Students are actively encouraged to make independent choices knowing that they are in a safe, secure and supportive environment. We encourage them to see themselves as unique individuals able to make a unique contribution to their community, whilst providing boundaries for students to make choices safely. Students receive advice about how to exercise their rights, responsibilities and personal freedoms safely through E-Safety assemblies/sessions and form time activities; they also make personal decisions about their own future during one-to-one meetings with our Careers Advisor (Careers Connect) and when choosing their Key Stage 4 options. Vulnerable students are supported to make appropriate decisions and staff ensure that adults supporting them are doing so with the students’ best interests.

Further examples include:

  • A range of visitors to RS lessons and PSHE sessions to enhance the message of making wise choices and support the students in risk minimisation and health promotion.
  • We have support from Mental Health services and School Health who are available to support students and staff in dealing with any issues. We ensure support for the whole school community.

Mutual Respect

Part of our school ethos and behaviour policy has revolved around values such as our ‘Respect’ initiative, with students being part of discussions and collective worship. The school promotes respect for others and this is reiterated through our school rules (READY, RESPECTFUL, SAFE) as well as our behaviour policy. We celebrate individuality and difference within our community. Our RE, PE and Citizenship curriculums teach students about fairness, justice and healthy relationships and encourage them to look out for those who might be marginalised or disadvantaged.

The school takes a very strong stance on social inclusion and anti-bullying and the values of respect and responsibility are reinforced where necessary.

Further examples include:

  • RESPECT is one of our three school rules which is reinforced by staff. Our students know and understand that it is expected that respect is shown to everyone – adults and children.
  • School assemblies address what respect means and how it is shown.
  • Our Respect initiative displayed around the school is prominent and referred to daily (see handbook). 
  • Both in and out of the classroom students are helped to acquire an understanding of, and respect for, their own and other opinions, cultures and ways of life.
  • Staff and students are encouraged to challenge prejudicial or discriminatory behaviours immediately and report any incidents if necessary. All such incidents are recorded and reported to the Local Authority. 

Tolerance of those of Different Faiths and Beliefs

As a Church school, collective worship is fundamentally Christian in character, but recognises that those attending may have a wide range of faiths, or none. Tolerance of those of different faiths and beliefs is achieved through enhancing students’ understanding of their place in a culturally diverse society and by giving them opportunities to experience such diversity. Collective worship and discussions involving prejudices and prejudice-based bullying have been followed and supported by learning in RS and PSHE. Sir Thomas Boteler Church of England High School has many students who have English as their additional language, all uniquely valued and respected. Our Religious Studies, Citizenship lessons, assembly opportunities and specific curriculum activities (including Educational Visits) encourage an understanding of and respect for people of all faiths, cultures and lifestyles.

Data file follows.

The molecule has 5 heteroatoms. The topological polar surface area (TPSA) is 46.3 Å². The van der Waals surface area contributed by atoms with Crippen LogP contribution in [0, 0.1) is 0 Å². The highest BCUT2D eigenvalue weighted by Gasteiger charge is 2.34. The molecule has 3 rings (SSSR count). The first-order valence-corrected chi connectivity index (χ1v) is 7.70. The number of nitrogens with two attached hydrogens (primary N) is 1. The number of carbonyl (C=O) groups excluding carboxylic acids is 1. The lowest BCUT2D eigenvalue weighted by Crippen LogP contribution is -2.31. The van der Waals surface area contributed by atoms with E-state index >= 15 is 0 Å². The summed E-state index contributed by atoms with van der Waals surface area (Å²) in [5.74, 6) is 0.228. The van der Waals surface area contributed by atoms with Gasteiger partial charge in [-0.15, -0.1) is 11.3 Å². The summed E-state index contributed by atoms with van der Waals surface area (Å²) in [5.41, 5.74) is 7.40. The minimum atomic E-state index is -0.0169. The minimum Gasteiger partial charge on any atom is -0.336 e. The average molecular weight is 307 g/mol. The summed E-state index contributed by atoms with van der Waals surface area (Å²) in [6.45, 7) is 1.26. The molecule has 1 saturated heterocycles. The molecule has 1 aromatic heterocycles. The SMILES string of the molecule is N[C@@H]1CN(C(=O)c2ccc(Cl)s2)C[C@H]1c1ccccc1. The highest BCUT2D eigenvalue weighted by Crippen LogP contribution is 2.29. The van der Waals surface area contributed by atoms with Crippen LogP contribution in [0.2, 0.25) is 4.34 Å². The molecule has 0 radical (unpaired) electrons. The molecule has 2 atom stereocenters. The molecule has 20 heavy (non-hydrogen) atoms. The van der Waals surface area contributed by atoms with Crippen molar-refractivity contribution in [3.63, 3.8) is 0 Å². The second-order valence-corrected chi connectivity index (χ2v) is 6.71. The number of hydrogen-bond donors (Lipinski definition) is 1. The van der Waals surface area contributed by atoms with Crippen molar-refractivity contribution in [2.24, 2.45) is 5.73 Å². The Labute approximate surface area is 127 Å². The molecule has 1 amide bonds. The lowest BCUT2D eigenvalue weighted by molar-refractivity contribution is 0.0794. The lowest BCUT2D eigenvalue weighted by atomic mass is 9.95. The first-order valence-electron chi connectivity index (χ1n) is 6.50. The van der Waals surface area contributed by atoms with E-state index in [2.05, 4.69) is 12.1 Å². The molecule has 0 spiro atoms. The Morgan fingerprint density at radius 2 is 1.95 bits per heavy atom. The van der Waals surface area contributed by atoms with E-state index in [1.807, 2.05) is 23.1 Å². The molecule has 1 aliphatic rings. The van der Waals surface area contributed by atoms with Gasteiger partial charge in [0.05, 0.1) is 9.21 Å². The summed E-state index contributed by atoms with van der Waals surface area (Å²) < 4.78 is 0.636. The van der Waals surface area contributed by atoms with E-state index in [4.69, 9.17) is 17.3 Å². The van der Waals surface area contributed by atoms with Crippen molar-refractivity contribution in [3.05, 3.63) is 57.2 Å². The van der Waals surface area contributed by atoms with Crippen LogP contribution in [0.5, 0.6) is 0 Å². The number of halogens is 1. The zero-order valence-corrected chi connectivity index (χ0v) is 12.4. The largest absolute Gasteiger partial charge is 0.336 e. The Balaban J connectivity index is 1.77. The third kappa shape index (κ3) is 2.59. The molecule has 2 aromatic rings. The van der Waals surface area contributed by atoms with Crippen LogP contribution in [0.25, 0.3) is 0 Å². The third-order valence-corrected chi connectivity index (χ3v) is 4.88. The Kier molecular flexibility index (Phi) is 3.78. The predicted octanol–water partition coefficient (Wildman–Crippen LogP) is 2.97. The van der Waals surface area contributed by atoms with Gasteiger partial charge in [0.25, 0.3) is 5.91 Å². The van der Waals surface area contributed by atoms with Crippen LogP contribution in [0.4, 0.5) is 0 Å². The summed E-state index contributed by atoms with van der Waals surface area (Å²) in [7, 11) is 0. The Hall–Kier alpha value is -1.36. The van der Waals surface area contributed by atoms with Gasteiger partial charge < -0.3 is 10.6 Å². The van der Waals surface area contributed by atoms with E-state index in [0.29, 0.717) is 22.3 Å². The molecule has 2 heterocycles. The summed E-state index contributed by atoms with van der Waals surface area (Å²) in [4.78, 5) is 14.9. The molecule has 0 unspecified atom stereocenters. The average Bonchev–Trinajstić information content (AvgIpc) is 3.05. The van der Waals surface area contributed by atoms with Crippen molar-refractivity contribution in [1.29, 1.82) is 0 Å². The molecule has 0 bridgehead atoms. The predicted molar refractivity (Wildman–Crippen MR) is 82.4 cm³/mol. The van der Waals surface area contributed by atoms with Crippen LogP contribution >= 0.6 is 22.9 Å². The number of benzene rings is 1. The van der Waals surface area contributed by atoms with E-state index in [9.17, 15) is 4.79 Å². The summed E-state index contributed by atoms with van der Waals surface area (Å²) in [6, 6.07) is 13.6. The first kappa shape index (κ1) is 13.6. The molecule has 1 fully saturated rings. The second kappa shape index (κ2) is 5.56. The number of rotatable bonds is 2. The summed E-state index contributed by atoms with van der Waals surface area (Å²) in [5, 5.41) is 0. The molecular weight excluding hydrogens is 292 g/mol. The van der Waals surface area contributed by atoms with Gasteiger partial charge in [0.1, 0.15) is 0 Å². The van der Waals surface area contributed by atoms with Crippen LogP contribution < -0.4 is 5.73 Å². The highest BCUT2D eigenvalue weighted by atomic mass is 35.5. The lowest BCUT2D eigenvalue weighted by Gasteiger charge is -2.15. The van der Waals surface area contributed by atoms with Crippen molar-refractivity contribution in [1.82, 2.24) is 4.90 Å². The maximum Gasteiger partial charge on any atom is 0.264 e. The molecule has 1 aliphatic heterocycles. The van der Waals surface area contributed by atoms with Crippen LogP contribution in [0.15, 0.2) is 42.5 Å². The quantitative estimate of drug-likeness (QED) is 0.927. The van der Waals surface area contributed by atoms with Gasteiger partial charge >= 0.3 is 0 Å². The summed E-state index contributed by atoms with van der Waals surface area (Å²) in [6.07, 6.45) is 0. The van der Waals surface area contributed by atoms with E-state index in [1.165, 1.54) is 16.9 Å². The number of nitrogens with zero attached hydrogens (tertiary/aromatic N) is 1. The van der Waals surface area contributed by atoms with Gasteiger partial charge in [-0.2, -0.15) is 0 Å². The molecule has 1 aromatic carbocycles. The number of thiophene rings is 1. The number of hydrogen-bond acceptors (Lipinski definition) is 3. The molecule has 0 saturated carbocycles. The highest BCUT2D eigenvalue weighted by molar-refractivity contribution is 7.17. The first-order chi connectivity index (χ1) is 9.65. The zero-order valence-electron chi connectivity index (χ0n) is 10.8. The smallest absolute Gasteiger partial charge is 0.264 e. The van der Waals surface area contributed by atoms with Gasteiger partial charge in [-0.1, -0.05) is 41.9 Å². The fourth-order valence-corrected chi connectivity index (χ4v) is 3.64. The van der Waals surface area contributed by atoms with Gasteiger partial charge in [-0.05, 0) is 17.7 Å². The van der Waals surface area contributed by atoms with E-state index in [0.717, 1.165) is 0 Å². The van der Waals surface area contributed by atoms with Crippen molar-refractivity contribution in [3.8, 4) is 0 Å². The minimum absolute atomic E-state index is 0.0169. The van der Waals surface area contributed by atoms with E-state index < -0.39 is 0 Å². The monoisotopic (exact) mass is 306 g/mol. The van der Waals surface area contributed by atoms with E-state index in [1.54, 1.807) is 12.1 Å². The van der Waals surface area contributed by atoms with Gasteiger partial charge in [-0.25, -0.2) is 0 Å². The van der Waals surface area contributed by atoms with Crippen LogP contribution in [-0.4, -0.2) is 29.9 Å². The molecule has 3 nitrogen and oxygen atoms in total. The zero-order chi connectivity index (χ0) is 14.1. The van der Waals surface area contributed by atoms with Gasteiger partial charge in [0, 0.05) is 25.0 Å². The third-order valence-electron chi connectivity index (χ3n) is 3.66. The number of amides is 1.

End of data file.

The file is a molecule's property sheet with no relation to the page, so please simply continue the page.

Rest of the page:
Further examples include:

  • Discussions about prejudices and prejudice-based bullying in form time, from visitors and bespoke sessions.
  • Recognition and discussion of religious celebrations in lessons, form times and assemblies.
  • Members of different faiths or religions are encouraged to share their knowledge to enhance learning within classes and the school e.g. a discussion of fasting during Ramadan.
  • Through the PSHE and RS curriculums students are encouraged to discuss and respect differences between people, such as differences of faith, ethnicity, disability, gender or sexuality and differences of family situations. 
  • We invite visitors from the local faith communities to talk to students about their beliefs. Including a visit from the Warrington Council of Faiths to hold a Multi-Faith day for all year 7 students.
  • We also participate in the Disability Awareness Day with a delegation of students representing the school annually at the school’s event.
  • The Head of RS is chair of Warrington SACRE so is well placed to source visitors and resources to promote tolerance.

Our British Values poster is displayed in our classrooms: 

Sir Thomas Boteler Church of England High School by STB